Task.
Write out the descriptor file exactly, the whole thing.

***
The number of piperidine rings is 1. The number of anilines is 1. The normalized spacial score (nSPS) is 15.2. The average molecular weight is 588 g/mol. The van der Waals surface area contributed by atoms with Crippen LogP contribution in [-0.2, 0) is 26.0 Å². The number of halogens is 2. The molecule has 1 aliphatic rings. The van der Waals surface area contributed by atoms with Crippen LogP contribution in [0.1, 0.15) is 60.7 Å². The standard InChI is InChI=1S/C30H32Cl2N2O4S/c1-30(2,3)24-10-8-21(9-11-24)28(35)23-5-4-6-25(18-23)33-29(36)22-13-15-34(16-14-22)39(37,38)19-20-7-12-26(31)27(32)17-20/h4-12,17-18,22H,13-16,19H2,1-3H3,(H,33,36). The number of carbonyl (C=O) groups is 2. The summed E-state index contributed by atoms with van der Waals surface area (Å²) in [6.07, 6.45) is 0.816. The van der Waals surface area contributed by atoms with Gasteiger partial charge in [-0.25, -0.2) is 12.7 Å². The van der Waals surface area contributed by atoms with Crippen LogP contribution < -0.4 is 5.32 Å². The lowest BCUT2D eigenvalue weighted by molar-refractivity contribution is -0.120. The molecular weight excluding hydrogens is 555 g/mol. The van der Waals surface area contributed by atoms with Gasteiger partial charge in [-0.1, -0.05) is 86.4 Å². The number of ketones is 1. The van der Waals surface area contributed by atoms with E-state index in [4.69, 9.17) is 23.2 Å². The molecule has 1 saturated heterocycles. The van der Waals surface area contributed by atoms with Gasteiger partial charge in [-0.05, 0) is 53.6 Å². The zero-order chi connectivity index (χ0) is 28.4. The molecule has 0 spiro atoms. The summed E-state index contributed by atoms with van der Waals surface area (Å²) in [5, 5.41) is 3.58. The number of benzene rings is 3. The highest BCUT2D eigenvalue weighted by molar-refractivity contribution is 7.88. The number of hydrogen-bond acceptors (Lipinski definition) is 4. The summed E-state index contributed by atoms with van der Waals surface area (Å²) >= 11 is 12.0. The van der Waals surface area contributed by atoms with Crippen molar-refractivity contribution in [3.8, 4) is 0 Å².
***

The number of piperidine rings is 1. The number of anilines is 1. The normalized spacial score (nSPS) is 15.2. The average molecular weight is 588 g/mol. The van der Waals surface area contributed by atoms with Crippen LogP contribution in [-0.2, 0) is 26.0 Å². The number of halogens is 2. The molecule has 1 aliphatic rings. The van der Waals surface area contributed by atoms with Crippen LogP contribution in [0.1, 0.15) is 60.7 Å². The standard InChI is InChI=1S/C30H32Cl2N2O4S/c1-30(2,3)24-10-8-21(9-11-24)28(35)23-5-4-6-25(18-23)33-29(36)22-13-15-34(16-14-22)39(37,38)19-20-7-12-26(31)27(32)17-20/h4-12,17-18,22H,13-16,19H2,1-3H3,(H,33,36). The number of carbonyl (C=O) groups is 2. The summed E-state index contributed by atoms with van der Waals surface area (Å²) in [6.07, 6.45) is 0.816. The van der Waals surface area contributed by atoms with Gasteiger partial charge in [-0.25, -0.2) is 12.7 Å². The van der Waals surface area contributed by atoms with Crippen LogP contribution < -0.4 is 5.32 Å². The lowest BCUT2D eigenvalue weighted by molar-refractivity contribution is -0.120. The molecular weight excluding hydrogens is 555 g/mol. The van der Waals surface area contributed by atoms with Gasteiger partial charge in [-0.1, -0.05) is 86.4 Å². The number of ketones is 1. The van der Waals surface area contributed by atoms with E-state index in [4.69, 9.17) is 23.2 Å². The molecule has 1 saturated heterocycles. The van der Waals surface area contributed by atoms with Gasteiger partial charge in [-0.05, 0) is 53.6 Å². The zero-order chi connectivity index (χ0) is 28.4. The molecule has 0 spiro atoms. The summed E-state index contributed by atoms with van der Waals surface area (Å²) in [5, 5.41) is 3.58. The number of benzene rings is 3. The highest BCUT2D eigenvalue weighted by molar-refractivity contribution is 7.88. The number of hydrogen-bond acceptors (Lipinski definition) is 4. The summed E-state index contributed by atoms with van der Waals surface area (Å²) >= 11 is 12.0. The van der Waals surface area contributed by atoms with Crippen molar-refractivity contribution in [3.8, 4) is 0 Å².